The Enemy of My Enemy May still be a Populist Nationalist
It’s important to put Navalny’s critiques of Russian corruption and Putin’s authoritarianism in the context of a larger understanding of his politics. Navalny is a Russian nationalist of the populist bent. He advocates for fewer foreign interventions by Russia, which is reasonable. However, he’s also has blamed many of Russian’s current problems on migrants in the past. This is less reasonable given the obvious critiques he’s made of the Russian oligarchy at the root of the country’s problems. Indeed, Navalny has been called a right-wing nationalist and compared as “Russia’s Trump.”  Navalny’s breed of populist-nationalism is less batshit crazy than Trump’s. But it still blends healthy doses of racism, ethnonationalism, disdain for foreign wars, and a desire to focus on fixing Russia for the “Russian people.” Who looks and acts a lot like Navalny, we imagine.  And although his close brush with death from a Novichok nerve agent may have softened his views, it’s important to keep this context in mind.
The Dictator’s Dictator no longer Dictates
This isn’t Putin’s first rodeo with the Dictator’s Dilemma. And he has a proven history of getting to outcome #2: “Dictator Crushes the People.” However, the small faction of elites that keep Putin in power, the same elites Navalny’s been investigating, may be losing confidence in their strongman. Suppose Putin is not able to quickly crush the Navalny protest movements. In that case, the Dictator Dilemma may morph into outcome #4: “Red-Queen Race between Dictator and People.”
That a Red-Queen race is even a possibility for the man who was once the very model of a modern major dictator for the 21st Century. One of the earliest InfoMullet posts in our historical archive examines the release of the “Putin Doctrine” in September 2002. Even claiming first-publication bragging rights by beating President Bush’s own preemption doctrine by eight days. And unlike President Bush, Putin knew how to accomplish the mission. For most of the 21st Century, Putin’s trademark strategy could be simplified as “push until someone makes you stop.” Expanding Russian’s influence into a powerful regional hegemon by crushing insurgency in Chechnya, intervening in Georgia, destabilizing Ukraine, and then intervening in Syria after first making a laughing stock of President Obama’s Secretary of State Kerry’s clownish approach to enforce a chemical weapons disarmament in Syria. One of the few world leaders to make Putin blink during this uninterrupted run, and only but those two times. The first was in April 2017. As President Trump prepared retaliation against Syria for its use of chemical weapons, Russian military generals warned any strike on Syria would result in a Russian retaliation on US assets launching bombers. This included not only foreign air bases but US carriers. President Trump called the bluff, struck at Syria, and Putin did nothing. And a year after that in the Battle of Kasham in February 2018. Hundreds of Russian mercenaries of the Wagner Group supporting Syrian forces were either killed or wounded when they got too close to a US military outpost in Syria.  Beyond those two instances, Putin’s strategy of push-until-someone-pushes back has expanded a regional hegemony and influence in a sphere extending a thousand miles from the Russian border.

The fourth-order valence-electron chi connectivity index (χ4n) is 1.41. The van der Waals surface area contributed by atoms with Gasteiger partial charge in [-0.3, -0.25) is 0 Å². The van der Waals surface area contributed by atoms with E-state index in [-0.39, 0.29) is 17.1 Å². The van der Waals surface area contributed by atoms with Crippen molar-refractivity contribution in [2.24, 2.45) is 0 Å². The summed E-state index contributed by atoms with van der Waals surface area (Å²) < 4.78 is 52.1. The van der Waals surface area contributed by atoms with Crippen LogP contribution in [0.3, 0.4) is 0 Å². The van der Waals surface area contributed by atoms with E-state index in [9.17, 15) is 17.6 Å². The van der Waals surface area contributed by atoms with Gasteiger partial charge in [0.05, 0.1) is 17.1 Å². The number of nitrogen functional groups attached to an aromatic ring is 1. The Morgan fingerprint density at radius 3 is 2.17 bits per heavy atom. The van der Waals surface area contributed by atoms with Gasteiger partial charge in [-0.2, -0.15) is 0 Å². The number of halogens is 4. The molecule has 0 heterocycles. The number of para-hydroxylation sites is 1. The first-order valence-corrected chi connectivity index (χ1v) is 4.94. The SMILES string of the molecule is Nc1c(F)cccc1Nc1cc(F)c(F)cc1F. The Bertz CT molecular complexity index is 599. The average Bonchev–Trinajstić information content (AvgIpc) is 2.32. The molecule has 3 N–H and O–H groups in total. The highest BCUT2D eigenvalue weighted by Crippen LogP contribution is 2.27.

Putin’s now the Sick Man of Eurasia
That Navalny has gotten this far just highlights how far Putin and Russia have fallen since then. The protests come as Putin, and thus Russia’s influence suffered a dramatic drubbing in 2020. Less regional hegemon than a hanging-on hedgehog. Russia’s hit its peak influence in the Red Wedding of January 2017. A Yalta-conference style triple alliance between three regional hegemons, each anchored by a strong political and military leader with proven experience. Russia with Putin, Turkey with Erdogan, and Iran with General Soleimani.